Hanoi, Vietnam was absolutely one of my favorite cities from my trip through southeast Asia. It is such a hectic city, and while that usually stresses me out, the buzz of the city electrified me! Traveling there soon? Here are 16 things you should know before visiting Hanoi, Vietnam:
1. Hanoi's Traffic is Hectic
The traffic seemed to have no real flow. Want to cross the street? The local’s advice is to just walk at a steady even pace and don’t hesitate. Yep, that’s right, just walk out in the middle of oncoming traffic. The crazy thing is that it actually works!
2. Motorbikes/Scooters Rule The Road in Hanoi
There are over 45 million motorbikes registered in Vietnam, they are everywhere! You’ll especially seem them all over the road in Hanoi.
You will often see entire families (sometimes up to 5 people!) on a motorbike.
Including little babies!
3. Be Cautious Eating Street Food
Upon going to Southeast Asia I was so ready to hit up every street food vendor Anthony Bourdain style (RIP), but when I actually got there and saw the condition of some stalls, I couldn’t bring myself to try it.
Unfortunately, I got really sick in Thailand, so was hesitant at being adventurous and trying foods by the time we got to Vietnam.
A good rule of thumb is that if there are a lot of locals there, it’s a pretty safe bet.
Also always watch your food being cooked in front of you. Never eat something, especially meat, that has been sitting because you never know how long its been there.
4. The Fruits and Vegetables are Beautiful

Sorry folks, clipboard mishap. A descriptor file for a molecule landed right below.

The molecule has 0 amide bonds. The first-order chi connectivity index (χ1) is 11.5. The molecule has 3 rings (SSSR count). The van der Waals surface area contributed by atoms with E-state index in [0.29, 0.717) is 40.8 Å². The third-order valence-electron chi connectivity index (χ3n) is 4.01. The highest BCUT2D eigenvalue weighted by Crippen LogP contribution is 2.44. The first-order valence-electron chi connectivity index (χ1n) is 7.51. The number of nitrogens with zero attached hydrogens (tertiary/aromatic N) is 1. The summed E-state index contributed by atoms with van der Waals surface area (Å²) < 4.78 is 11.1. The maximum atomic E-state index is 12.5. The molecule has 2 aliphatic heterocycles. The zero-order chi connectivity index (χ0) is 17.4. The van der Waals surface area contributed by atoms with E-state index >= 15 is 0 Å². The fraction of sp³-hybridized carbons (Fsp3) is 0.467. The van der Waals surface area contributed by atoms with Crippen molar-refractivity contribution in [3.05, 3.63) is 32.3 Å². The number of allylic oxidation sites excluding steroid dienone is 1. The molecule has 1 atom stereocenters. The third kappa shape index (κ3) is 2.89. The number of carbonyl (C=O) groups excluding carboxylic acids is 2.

Despite the street food being questionable in some places, the fresh produce in Hanoi is beautiful!
Vietnam has such a diverse agricultural offerings, so many exotic fruits and veggies!
Just be sure to wash off all producs with bottled water (see more on that below) before eating it.
5. Avoid Tap Water
This is one of the most known rules when traveling in Southeast Asia, but I had to say it anyways!
That includes brushing your teeth, many people don’t think about that and instinctively rinse of their toothbrush with the tap water. Use a bottle of water instead.
6. Take Precaution Against Pickpockets
I’ve had my PacSafe Camera Backpack for over a year and a half and I refuse to travel anywhere without it. I know my gear is safe because it has such awesome anti-theft features:
- eXomesh Slashguard stainless steel wire mesh embedded into fabric helps protect against slash-and-run theft
- RFIDsafe Blocking Material built into pocket helps protect IDs and credit cards from hacker scanning
- Smart zipper security attaches zipper pullers to discreet hooks (there is no way for a thief to easily undo these on the fly)
- Adjustable wire-reinforced Carrysafe Slashguard Strap helps prevent cut-and-run theft
- Built-in rain cover
- Mine is specifically for cameras so it has cushioned, adjustable compartments for all my lenses.
7. You're Going to Be a Millionaire
Wait, what? Okay, not really a millionaire, but it seems like it! One US Dollar = 22,700 Vietnamese Dong (yes, their currency really is called a “dong.” And yes, I still giggle at it hehe). So if you take out $100 USD, that mean’s you’ll have 2,270,000 Dong!
It honestly can get a little confusing keeping track of that large of a number and converting them back and forth. I’d suggest having a currency exchange app on your phone to make it easier!
8. Use Cash Over Card
On the note of currencies, it’s a way better plan to use cash as versus a credit card in Vietnam as a whole. Unfortunately, card cloning is very prevalent in the country and especially in major cities. It’s better to be safe than sorry and just use cash.
9. Street Vendors are Everywhere
Everywhere you look in Hanoi, people are selling one thing or another! They line the streets and set up shop right on the sidewalks!
Other vendors sell goods right from their bicycles!
It’s amazing to see people balancing these massive baskets piled high with fruits and veggies!